The XX Factor

Children Make You Happier, If Someone Else Does Most of the Work

Easter egg roll.
Crowds of children and their families take part in the White House Easter Egg Roll on the South Lawn of the White House April 9, 2012 in Washington, D.C.

Photograph by Win McNamee/Getty Images.

For years now, studies have been coming out showing the impact that having children has on one’s happiness is negative, delighting the willfully childless who have long suspected parents who bully us about our unwillingness to reproduce are just misery seeking company. Attempts to minimize these findings, such as suggesting that happiness is less important than finding meaning in life, haven’t really worked their magic on us childless freaks, probably because it’s not really that hard to think of other ways to occupy your time and give your life meaning that don’t involve diapers or sticky fingers. But the urge to pressure the childless will not go away so easily, which is why there was a flurry of excitement over an anomalous study recently released that showed that parents are happier than nonparents.

Eager busybodies should slow their roll, however, because a closer look at the study shows that it didn’t prove that parenting is super awesome so much as that sexism continues to work out pretty well for men. Amanda Hess of GOOD pointed out that the only people who got a happiness boost from becoming parents were fathers. The researchers gently phrased this with, “the pleasures associated with parenting may be offset by the surge in responsibility and housework that arrives with motherhood.” In other words, having a kid is a lot like having a boat: It’s way more fun if you get to name it after yourself, but have staff on hand to do most of the hard work of keeping it up.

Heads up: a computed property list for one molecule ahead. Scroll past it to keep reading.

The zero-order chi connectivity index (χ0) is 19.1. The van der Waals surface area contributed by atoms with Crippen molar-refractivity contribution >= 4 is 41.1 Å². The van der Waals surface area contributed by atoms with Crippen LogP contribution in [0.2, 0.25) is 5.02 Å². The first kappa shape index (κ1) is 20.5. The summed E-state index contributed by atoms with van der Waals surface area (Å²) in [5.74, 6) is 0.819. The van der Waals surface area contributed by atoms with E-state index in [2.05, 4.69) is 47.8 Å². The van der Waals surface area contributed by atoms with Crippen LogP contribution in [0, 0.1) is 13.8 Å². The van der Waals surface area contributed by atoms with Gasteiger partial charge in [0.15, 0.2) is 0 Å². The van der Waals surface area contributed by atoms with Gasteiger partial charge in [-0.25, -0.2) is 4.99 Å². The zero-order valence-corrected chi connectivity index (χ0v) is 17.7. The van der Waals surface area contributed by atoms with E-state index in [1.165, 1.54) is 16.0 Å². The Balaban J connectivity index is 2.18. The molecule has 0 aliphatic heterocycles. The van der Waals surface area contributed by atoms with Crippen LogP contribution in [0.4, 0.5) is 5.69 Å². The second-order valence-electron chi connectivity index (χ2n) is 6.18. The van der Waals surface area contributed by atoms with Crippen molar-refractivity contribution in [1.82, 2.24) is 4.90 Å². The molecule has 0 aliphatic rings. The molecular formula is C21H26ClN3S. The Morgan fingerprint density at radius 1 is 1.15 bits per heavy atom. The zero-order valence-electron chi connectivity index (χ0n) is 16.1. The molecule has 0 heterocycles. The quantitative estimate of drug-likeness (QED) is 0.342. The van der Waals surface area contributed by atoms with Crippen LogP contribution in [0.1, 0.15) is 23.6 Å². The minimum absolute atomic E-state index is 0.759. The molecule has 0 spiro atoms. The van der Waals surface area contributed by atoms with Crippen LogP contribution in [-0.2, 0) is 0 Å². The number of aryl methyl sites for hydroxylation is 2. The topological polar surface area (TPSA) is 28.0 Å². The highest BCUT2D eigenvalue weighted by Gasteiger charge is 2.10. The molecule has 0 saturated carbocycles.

So really, it’s back to the “gives life meaning” gambit, which researchers leaned on with a whiff of desperation. Researchers found that parents reported “a stronger sense of meaning in life”, but as Hess points out, they failed to distinguish between “the search for meaning” and “the presence of meaning”, which allows for the possibility that doing what’s expected of you is being unintentionally conflated with the more transcendent desires. While it’s certainly true that raising children is a big job and certainly has emotional resonance, it’s really hard to intellectually justify the belief that you’re adding something important to the world by adding more people to pollute the planet and compete for opportunities that become more precious as the number of people vying for a chance grows.

Not to say people are bad people for having children, but it would do our planet and our society good to stop sending the message that life is incomplete without children, and to stop scrambling for excuses why those who don’t have them are missing out. Parents particularly should be grateful to those of us who opt out, since that’s just fewer college applications that admissions offices have to consider when determining your child’s future. Research that shows women that children don’t, in fact, make you happy could help many women who are on the fence decide to opt out and find meaning in life elsewhere. That’s such a massive benefit that the downside of making parents a bit defensive about their choices pales in comparison.